It’s just like Lucy with the football.
Every election conservative candidates cannot resist rushing into debates solely moderated by the mainstream media, only to have the football yanked away at the last moment, sending them hurling into the air like Charlie Brown and tumbling onto their thick, block heads.
Not that Donald Trump is a conservative, but this year he happens to be playing one on television – yanked football and all.
He clearly lost the first presidential debate to Hillary Clinton, at least when one scores it like those held in the past: rambling is bad, focusing is good, and for heaven’s sake, don’t waste seven precious minutes explaining to 84 million people why you thought the president was born in Kenya.
It might not matter, though. Trump’s erratic performances during the primary debates didn’t hurt, and nothing happened last Monday to sway most undecided voters either way.
What was clear, at least to conservatives, is that our candidates should finally stop participating in debates that are solely moderated by the mainstream media. Despite honest attempts, it always ends up being two against one.
Take Lester Holt. He’s a likable guy and a decent journalist, but he didn’t ask Clinton a single question about her immigration stance, her foundation, Benghazi, the email scandal, or her record as a senator or Secretary of State.
Instead, Holt seemed to hammer Trump alone, inquiring about everything from his tax returns to what he said about Clinton’s “look” – as if we really needed to listen to such nonsense when our country is facing so many challenges.
Holt certainly asked Trump about his record, though, and then even asked Clinton what she thought about his record. For a journalist, he seemed strangely uninterested in anything Clinton may have said or done.
And that’s the real problem: some journalists who moderate debates often fail to focus on what actual voters want to know about the candidates. It’s not that they’re purposely bias – most are simply trying to gather and report the news as best they can. It’s that reporters apply their narrow newsroom-guided judgment to determine questions and follow-ups.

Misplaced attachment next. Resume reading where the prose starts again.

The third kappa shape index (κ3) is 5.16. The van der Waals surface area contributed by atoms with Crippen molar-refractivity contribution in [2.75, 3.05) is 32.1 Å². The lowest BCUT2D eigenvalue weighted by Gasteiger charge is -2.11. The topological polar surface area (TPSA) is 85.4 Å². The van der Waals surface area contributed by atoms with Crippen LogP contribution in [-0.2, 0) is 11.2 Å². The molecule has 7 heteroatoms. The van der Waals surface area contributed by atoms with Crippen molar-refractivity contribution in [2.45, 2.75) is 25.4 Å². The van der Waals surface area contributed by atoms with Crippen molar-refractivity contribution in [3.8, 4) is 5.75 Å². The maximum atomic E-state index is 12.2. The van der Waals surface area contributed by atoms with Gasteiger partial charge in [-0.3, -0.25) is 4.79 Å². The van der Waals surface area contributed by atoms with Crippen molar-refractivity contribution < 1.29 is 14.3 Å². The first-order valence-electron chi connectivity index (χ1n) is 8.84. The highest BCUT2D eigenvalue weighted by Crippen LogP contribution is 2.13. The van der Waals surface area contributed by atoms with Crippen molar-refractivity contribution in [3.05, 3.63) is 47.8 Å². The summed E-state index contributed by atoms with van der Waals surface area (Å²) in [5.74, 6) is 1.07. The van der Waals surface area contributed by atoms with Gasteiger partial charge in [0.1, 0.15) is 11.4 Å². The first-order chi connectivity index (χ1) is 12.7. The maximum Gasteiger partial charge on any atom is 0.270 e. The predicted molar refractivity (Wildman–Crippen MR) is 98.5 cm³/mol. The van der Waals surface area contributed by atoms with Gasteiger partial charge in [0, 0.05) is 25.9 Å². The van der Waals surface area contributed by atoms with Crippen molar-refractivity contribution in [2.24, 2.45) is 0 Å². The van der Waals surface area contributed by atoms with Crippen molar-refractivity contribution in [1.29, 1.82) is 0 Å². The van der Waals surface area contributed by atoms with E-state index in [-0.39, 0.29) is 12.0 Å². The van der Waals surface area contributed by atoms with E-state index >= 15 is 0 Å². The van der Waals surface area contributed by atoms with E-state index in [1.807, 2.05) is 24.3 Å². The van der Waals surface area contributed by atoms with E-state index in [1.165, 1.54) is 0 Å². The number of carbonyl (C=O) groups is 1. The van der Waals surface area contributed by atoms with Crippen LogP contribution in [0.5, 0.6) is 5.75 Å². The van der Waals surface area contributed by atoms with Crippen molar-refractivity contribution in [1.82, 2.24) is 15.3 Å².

Benghazi? We covered that, so it’s old news.
Emails? Everyone already knows that the FBI said it was a non-issue.
Clinton Foundation? It may look bad, but we cannot ask about mere allegations.
Clinton’s record in the Senate and at the State Department? Well, there’s not much interesting there to ask about.
Another problem is how big city newsrooms are dominated by liberal groupthink. For instance, they all may believe it’s perfectly ordinary for a candidate to support gun control, but they find it fascinating when one says the Second Amendment is actually about protecting ourselves from a tyrannical government. There are usually not enough conservatives around to balance the newsroom’s collective perspective, so guess who gets ask what question, and how.
This also manifests itself locally. During a debate between Republican candidates seeking the Birmingham area’s congressional seat a couple of years ago, a television reporter wasted everyone’s time by asking about global warming … in one of the most conservative districts in the nation. Republican primary voters didn’t want to hear about that. They wanted to know how those candidates would get the government off their backs.
Back when Bob Riley was first running for governor, a newspaper reporter asked him during a statewide television debate about his “F” rating from a major environmental activist organization. When Riley responded that it was just some liberal group, the reporter “fact checked” him by saying it was actually bipartisan.
Fact is, that organization is completely left-wing (they even deducted a letter grade if candidates were prolife because they believe it’s anti-population control). They only placed some retired Republican moderate on their board of trustees to claim the phony “bipartisan” mantle. It was just enough to have those “bad grades” credibly hurled at Republican candidates for years.
Having journalists on a panel of questioners is fine, but they should be balanced with respected political thinkers from both sides. Only then will conservatives get a fair shake during debates.
Otherwise, when Lucy holds the football during the next election, our party should just go play baseball instead.